St. Lucie County to Conduct Aerial Larviciding for Mosquitoes on Hutchinson Island
HUTCHINSON ISLAND – St. Lucie County’s Mosquito Control District will conduct an aerial larviciding mission over mosquito impoundments on North and South Hutchinson Islands’ mangrove marshes starting Monday, April 18 through Friday, April 22 (weather permitting).
A small airplane will treat saltwater mangrove marshes along South Hutchinson Island between Bear Point Sanctuary and the FP&L Nuclear Power Plant; a small area of North Hutchinson Island and a small section north of FAU’s Harbor Branch Oceanographic Institute in order to help control ongoing hatchoffs of saltmarsh mosquitoes.
Spreading granular larvicide along the marsh fringes helps to reduce mosquito breeding that could normally result as the water levels rise. The eggs of saltmarsh mosquitoes can rest in marsh soils along the edges of the impoundments indefinitely, hatching off once they are contacted by river water. Once the water levels of the impoundments are raised to control height, the water reduces further hatchoffs by covering the soil that is prime habitat for the mosquitoes.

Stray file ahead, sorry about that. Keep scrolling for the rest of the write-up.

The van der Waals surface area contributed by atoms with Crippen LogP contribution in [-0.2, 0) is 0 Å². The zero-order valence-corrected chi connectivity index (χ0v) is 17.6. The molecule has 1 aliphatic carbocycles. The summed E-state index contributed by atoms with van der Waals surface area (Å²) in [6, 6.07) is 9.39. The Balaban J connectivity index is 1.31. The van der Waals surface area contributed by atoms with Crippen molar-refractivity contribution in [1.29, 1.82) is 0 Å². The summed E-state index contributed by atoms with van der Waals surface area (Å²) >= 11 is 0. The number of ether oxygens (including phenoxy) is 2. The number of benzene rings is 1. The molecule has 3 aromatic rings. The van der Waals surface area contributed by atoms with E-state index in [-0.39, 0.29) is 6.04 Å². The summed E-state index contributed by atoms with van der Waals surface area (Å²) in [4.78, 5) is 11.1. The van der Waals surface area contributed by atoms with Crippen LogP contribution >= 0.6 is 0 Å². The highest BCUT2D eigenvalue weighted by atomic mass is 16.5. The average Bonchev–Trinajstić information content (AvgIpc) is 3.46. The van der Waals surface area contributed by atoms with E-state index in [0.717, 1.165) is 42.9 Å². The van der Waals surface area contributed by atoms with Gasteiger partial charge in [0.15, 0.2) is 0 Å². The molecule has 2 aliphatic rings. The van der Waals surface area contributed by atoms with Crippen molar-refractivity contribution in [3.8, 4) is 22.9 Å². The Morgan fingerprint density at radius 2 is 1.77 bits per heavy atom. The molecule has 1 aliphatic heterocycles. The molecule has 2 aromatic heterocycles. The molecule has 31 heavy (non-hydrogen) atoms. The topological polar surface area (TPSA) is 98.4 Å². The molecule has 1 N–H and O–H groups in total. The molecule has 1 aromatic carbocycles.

These aerial missions are necessary to prevent large adult mosquito populations, typically caused by tidal exchange in salt marshes.
Fogging maps and schedules can be found on the district’s website at:www.StLucieMosquito.org. The Mosquito Control District is dedicated to protecting people, livestock and pets from mosquitoes and the diseases they carry.
Residents are reminded to protect themselves and their property in the fight against mosquitoes. To prevent mosquito bites, residents are reminded to wear light clothing that covers the arms and legs when jogging or walking in the evenings, as well as using mosquito repellent with DEET. Homeowners can also assist in the prevention of mosquito populations by practicing the “tip and toss” method of emptying containers that collect standing water around their homes and yards. Even a bottle cap of standing water can provide a breeding habitat for mosquitoes. Plants, especially bromeliads, can also serve as mosquito breeding grounds. However, there are commercial granules that can be purchased to help eliminate the threat.
To find out more what you can do to prevent the breeding of mosquitoes in your yard, please visit: www.StLucieMosquito.org.